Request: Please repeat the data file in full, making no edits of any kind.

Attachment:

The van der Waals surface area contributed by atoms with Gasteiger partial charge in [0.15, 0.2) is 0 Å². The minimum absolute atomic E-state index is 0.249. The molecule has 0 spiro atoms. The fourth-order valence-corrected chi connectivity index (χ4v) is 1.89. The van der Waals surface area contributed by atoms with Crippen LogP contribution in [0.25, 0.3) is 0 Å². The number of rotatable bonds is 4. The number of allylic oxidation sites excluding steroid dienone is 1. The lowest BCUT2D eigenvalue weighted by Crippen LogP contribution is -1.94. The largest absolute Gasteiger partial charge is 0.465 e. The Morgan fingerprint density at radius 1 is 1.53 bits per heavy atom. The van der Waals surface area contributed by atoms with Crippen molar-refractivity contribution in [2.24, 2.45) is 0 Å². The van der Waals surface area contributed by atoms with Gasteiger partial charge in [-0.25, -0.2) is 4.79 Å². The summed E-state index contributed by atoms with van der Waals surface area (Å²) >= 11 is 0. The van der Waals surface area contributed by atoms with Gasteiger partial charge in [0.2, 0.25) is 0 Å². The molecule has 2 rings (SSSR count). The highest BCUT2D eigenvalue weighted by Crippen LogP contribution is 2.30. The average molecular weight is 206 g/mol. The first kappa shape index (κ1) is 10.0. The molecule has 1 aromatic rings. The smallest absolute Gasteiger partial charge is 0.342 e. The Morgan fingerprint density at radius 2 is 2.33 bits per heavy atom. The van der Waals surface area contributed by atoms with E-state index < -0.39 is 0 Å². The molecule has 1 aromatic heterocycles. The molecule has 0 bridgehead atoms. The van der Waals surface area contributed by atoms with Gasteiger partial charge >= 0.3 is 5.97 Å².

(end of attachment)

The van der Waals surface area contributed by atoms with Gasteiger partial charge in [0.15, 0.2) is 0 Å². The minimum absolute atomic E-state index is 0.249. The molecule has 0 spiro atoms. The fourth-order valence-corrected chi connectivity index (χ4v) is 1.89. The van der Waals surface area contributed by atoms with Crippen LogP contribution in [0.25, 0.3) is 0 Å². The number of rotatable bonds is 4. The number of allylic oxidation sites excluding steroid dienone is 1. The lowest BCUT2D eigenvalue weighted by Crippen LogP contribution is -1.94. The largest absolute Gasteiger partial charge is 0.465 e. The Morgan fingerprint density at radius 1 is 1.53 bits per heavy atom. The van der Waals surface area contributed by atoms with Crippen molar-refractivity contribution in [2.24, 2.45) is 0 Å². The van der Waals surface area contributed by atoms with Gasteiger partial charge in [-0.25, -0.2) is 4.79 Å². The summed E-state index contributed by atoms with van der Waals surface area (Å²) >= 11 is 0. The van der Waals surface area contributed by atoms with Gasteiger partial charge in [0.2, 0.25) is 0 Å². The molecule has 2 rings (SSSR count). The highest BCUT2D eigenvalue weighted by Crippen LogP contribution is 2.30. The average molecular weight is 206 g/mol. The first kappa shape index (κ1) is 10.0. The molecule has 1 aromatic rings. The smallest absolute Gasteiger partial charge is 0.342 e. The Morgan fingerprint density at radius 2 is 2.33 bits per heavy atom. The van der Waals surface area contributed by atoms with E-state index < -0.39 is 0 Å². The molecule has 1 aromatic heterocycles. The molecule has 0 bridgehead atoms. The van der Waals surface area contributed by atoms with Gasteiger partial charge >= 0.3 is 5.97 Å².